How To Create A Capsule Wardrobe

There are many reasons you may want to start building a capsule wardrobe. Minimizing and simplifying our lives is more than a trend that Marie Kondo came up with when we created her tidying up technique. 

What is a capsule wardrobe?

The main authority on the capsule wardrobe movement is Caroline Rector who is also the creator of, where you can find tons of resources on creating capsule collections (including her wonderful wardrobe planner). She describes a capsule wardrobe like a mini wardrobe of versatile pieces that you love to wear. 

How does it work?

Caroline recommends 37 items as the golden number and varies by season. You should take what you have in your closet now, size it down to 37 wearable items, and then test wear only those items for 3 months.

There are many benefits that people experience from downsizing their closet and creating something like a capsule collection including:

The Benefits of a Capsule Collection

– Cost savings – Time savings – Decision making energy savings – The ability to recognize what you enjoy wearing

How to Create Your Capsule Wardrobe

The first thing you want to do before putting together your capsule collection is open that closet (or drawers, whatever). Try not to get overwhelmed by the disarray of clothes everywhere if you are anywhere like I am, which is messy.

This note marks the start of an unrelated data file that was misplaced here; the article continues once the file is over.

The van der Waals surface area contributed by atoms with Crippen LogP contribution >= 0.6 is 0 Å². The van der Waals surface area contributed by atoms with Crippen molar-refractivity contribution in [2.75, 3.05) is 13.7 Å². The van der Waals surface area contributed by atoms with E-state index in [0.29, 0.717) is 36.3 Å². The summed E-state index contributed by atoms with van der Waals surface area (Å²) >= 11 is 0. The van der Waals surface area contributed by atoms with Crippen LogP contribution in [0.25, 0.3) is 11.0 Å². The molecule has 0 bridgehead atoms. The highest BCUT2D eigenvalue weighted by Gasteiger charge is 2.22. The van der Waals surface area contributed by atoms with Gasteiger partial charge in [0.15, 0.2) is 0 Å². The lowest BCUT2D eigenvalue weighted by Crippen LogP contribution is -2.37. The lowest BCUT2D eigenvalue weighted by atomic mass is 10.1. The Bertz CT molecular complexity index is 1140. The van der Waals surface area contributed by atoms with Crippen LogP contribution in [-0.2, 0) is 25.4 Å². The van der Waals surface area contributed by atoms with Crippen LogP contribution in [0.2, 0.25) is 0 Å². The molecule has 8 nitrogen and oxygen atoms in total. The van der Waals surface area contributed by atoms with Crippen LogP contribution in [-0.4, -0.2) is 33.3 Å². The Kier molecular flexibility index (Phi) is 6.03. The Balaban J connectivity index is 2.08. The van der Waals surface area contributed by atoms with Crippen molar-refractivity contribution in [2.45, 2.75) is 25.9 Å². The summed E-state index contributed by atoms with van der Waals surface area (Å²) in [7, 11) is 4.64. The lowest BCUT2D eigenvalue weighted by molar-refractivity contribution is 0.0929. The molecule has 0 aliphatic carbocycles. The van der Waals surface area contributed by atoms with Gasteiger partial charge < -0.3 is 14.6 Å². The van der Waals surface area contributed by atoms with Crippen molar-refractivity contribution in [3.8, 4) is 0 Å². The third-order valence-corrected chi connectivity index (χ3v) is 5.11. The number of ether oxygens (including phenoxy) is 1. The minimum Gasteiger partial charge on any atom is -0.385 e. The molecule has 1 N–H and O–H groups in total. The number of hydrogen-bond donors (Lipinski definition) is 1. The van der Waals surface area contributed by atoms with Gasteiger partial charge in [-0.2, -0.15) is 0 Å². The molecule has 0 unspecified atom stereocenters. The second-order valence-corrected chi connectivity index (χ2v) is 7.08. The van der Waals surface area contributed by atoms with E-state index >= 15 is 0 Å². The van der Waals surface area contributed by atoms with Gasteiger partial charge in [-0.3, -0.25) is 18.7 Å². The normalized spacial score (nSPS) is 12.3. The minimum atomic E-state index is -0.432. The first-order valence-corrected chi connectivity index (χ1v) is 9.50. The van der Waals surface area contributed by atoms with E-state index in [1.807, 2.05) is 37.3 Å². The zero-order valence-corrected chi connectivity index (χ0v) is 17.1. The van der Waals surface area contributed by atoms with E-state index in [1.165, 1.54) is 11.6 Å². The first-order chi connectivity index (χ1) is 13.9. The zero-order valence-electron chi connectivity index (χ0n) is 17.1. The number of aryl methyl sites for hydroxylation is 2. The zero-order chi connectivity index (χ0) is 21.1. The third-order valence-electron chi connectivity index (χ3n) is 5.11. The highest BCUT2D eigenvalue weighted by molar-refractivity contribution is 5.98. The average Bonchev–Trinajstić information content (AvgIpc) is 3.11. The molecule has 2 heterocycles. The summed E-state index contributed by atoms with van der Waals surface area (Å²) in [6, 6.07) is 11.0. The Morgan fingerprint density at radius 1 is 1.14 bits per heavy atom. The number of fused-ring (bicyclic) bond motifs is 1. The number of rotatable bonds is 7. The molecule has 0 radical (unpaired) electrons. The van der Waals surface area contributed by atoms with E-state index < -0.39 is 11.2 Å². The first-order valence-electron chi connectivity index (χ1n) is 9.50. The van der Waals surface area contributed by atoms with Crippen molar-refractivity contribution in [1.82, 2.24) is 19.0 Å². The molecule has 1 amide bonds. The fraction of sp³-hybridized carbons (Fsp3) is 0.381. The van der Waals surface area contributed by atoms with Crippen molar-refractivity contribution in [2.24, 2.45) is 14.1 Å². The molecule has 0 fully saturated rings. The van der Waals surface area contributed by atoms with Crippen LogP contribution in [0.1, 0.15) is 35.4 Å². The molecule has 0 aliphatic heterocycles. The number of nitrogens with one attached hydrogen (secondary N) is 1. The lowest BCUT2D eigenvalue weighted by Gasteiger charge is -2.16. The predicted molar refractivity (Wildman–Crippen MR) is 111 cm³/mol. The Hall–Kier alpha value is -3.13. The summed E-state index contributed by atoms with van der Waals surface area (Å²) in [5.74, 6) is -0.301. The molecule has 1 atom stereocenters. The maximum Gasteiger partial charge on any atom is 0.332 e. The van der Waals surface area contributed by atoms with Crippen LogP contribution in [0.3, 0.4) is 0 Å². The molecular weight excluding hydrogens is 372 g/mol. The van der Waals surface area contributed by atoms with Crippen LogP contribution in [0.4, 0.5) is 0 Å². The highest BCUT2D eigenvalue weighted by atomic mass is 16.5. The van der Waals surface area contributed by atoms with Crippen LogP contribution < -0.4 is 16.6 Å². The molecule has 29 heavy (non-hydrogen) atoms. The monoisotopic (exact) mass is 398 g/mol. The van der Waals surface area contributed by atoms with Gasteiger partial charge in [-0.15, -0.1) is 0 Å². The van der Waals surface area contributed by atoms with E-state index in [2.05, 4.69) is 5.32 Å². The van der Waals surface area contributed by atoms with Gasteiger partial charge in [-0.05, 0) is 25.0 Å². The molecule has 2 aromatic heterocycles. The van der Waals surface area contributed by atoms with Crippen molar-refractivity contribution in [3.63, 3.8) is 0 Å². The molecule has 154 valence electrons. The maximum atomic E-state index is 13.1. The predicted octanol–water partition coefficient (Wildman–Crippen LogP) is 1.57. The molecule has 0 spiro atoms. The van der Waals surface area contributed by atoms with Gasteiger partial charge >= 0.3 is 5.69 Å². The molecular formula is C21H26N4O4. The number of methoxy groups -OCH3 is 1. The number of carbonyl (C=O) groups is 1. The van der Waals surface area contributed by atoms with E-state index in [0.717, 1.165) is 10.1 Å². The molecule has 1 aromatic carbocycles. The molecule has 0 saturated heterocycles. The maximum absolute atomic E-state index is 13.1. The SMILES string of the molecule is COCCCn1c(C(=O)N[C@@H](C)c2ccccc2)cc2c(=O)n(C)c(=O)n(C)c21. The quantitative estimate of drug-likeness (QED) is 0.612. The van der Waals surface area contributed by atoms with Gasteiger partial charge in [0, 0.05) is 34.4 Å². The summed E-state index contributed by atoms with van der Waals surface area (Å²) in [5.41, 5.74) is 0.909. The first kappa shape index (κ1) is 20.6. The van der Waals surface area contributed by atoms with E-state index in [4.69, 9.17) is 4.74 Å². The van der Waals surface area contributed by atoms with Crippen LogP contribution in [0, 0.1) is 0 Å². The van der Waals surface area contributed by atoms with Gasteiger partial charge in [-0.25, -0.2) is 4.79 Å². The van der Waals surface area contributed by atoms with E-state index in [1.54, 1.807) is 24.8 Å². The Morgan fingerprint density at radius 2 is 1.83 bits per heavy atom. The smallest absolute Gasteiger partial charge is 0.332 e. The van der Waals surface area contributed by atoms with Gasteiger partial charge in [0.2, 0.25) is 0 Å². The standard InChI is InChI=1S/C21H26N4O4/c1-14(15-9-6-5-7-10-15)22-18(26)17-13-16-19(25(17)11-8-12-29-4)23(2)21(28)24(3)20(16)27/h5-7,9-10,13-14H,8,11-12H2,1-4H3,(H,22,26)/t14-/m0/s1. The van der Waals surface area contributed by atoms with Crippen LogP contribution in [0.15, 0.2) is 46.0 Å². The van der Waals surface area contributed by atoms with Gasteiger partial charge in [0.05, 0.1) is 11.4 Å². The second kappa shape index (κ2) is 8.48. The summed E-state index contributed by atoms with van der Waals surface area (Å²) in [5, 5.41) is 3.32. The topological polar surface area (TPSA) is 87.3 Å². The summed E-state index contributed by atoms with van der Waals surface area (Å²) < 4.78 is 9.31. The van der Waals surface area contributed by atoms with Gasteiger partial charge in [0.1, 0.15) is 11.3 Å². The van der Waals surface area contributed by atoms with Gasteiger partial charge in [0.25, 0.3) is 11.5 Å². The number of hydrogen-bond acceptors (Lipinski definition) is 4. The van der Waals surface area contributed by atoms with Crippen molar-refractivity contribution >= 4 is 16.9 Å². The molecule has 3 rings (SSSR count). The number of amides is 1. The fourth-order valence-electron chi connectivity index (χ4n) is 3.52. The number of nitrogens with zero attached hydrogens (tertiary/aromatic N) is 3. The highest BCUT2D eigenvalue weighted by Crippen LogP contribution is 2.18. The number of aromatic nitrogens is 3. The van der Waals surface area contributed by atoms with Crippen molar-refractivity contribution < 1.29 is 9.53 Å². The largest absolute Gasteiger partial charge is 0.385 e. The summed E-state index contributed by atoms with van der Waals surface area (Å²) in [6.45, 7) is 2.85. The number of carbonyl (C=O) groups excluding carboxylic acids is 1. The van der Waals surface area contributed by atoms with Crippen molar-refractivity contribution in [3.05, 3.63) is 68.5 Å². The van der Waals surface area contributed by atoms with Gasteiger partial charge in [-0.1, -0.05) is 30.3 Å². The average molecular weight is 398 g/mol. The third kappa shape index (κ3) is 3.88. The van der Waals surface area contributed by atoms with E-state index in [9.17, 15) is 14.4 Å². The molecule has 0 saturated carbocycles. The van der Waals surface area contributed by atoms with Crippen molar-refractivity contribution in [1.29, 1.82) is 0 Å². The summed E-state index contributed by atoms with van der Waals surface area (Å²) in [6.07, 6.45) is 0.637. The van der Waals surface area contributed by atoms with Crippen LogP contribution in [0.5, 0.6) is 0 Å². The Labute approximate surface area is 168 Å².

What a Capsule Wardrobe Looks Like

I don’t think there is any “right” way to create a capsule wardrobe. As long as you have downsized your closet to a manageable number of clothes that you love and you plan on wearing in a rotation, you are good to go.

Breakout of items to aim for the coveted number of 37 for your capsule wardrobe (please tweak for your needs): 

– 11 tops – 11 bottoms – 6 outerwear items – 3 dresses – 6 shoes

Creating Sub-Categories and “Work Uniforms”

The most helpful strategy in creating my capsule wardrobe(s) was categorizing the items based on where they would be worn. I broke them out into 4 categories: – Workwear – Loungewear – Workout clothes – “Going out” clothes (which included formal wear such as for weddings or similar events)

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